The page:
notes, the corporate headquarters for Weyerhaeuser is located right here in Washington. And we
wouldn't want people to get the idea that wood is a less-than-perfect building material, would we?
attorney for MacPherson's Property Management, Inc., filed an anti-trust
suit against Windermere in 2001. Among other things, MacPherson's
claimed theft of trade secrets. MacPherson
employees photocopied MacPherson's client list and wrote to the clients
announcing they planned to move to Windermere. They urged the
to move their accounts to Windermere, also. Even before they
MacPherson's, these employees were listed on Windermere websites
marketing their property management services.
During depositions, Merrick discovered those
MacPherson employees were
former Windermere employees, sent into MacPherson's as industrial
spies or moles. For details, see the Windermere Gallery.
Marsha J. Pechman, United States
District Court Judge, ruled that MacPherson
client lists were not trade secrets because Windermere could have
gotten the client's names and addresses from public records.
But, Judge, if Windermere could get
the names and addresses from public records, why didn't they? Why was Windermere allowed to
benefit from what most ordinary mortals call "theft?"
Liar Liar, starring Jim Carrey,
delighted movie goers by portraying the hilarious results when a lawyer
was rendered unable to lie for just one day.
of the Washington State Bar Association, was outraged by judicial
tolerance of lawyer misconduct:
and lack of professionalism
Lying (including material omissions verbally and
in pleadings directed to the court and to opposing counsel).
Engaging in intimidation tactics and abuse of the discovery
(including badgering and attempted intimidation of witnesses and
opposing parties and other "Rambo" techniques; name-calling;
threatening CR11 sanctions; brow-beating pro se litigants; failing to
timely file responsive pleadings; failing to submit responsive
pleadings; concealing and destroying evidence; and engaging in
cost-prohibitive litigation intended not to resolve the dispute, but to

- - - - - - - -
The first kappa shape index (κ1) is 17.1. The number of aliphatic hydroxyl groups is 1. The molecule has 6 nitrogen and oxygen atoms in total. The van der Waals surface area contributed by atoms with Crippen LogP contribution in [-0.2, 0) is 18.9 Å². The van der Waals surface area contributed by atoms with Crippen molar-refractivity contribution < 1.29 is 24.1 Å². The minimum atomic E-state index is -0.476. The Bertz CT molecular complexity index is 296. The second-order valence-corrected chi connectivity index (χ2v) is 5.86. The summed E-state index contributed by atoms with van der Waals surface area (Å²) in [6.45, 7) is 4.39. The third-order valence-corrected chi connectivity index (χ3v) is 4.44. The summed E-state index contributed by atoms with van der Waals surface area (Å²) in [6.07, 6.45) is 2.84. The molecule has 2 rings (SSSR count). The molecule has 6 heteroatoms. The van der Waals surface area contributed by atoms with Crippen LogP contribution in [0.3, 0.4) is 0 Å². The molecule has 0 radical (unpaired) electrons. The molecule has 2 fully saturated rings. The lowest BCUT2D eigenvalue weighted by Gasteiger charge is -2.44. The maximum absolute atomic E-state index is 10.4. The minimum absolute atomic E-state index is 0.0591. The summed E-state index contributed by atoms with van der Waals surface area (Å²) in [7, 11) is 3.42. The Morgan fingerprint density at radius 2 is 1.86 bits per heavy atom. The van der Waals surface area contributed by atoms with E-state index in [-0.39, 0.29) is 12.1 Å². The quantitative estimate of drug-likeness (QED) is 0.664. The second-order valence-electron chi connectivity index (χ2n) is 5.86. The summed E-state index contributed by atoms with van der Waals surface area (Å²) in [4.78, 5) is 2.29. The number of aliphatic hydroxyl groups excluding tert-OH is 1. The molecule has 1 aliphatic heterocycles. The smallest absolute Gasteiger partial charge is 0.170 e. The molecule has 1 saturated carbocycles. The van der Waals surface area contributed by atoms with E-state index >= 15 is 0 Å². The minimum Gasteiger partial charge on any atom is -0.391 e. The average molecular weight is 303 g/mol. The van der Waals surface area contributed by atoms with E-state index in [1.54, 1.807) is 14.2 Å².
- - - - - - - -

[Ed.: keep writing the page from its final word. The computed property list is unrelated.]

force opponents from the fray because of their inability to afford
Mr. Ward also
provides a prescription for this professional disease:
A more assertive
judges is the single most
important factor in fostering professionalism. Judges are the referees
in the justice process. There is no way to abrogate that
responsibility. It is clear that in many cases the litigants are not
just going to work it out among themselves. Breaches of professionalism
and flouting of the rules are akin to corporate policy in some firms.
Unfortunately, it is their culture. - Ward, Pit
Bulls, Pikes, and Pitchforks
had very few customer complaints with the Better Business Bureau. This is an amazing record, considering
Mr. Vader's methods. American business (and consumers) would do well to discover how this was
The corporate tool for a squeeky clean reputation is the "dark clause." Windermere, for
example, asserts that the dark clause is of "utmost importance" in a settlement
agreement. Blackbeard the Pirate was familiar with the concept: "Dead men tell no tales."
At the very minimum, we ask: Shouldn't
judicial office to required to publicly disclose comprehensive and
detailed resumes of their careers? If a candidate for judicial
spent his much of his professional life defending other lawyers who are
caught lying, cheating, and stealing, or real estate agents who swindle
their customers, shouldn't the public know about that?
We are Mark and Carol DeCoursey, and we live
in Redmond, Washington. We are making our
renovation disaster known throughout the country because we've
discovered grave public policy issues are at
stake, not just for the people of Washington, but for homeowners
For years, a Windermere real estate agent
had been funneling his trusting clients to a construction company,
without telling his clients he had an interest in the company, and that
the company was not registered, not insured, and not bonded.
We, too, trusted that agent. He put
together a home purchase and renovation package for us, and brought the
construction company into the deal. As a result, we have been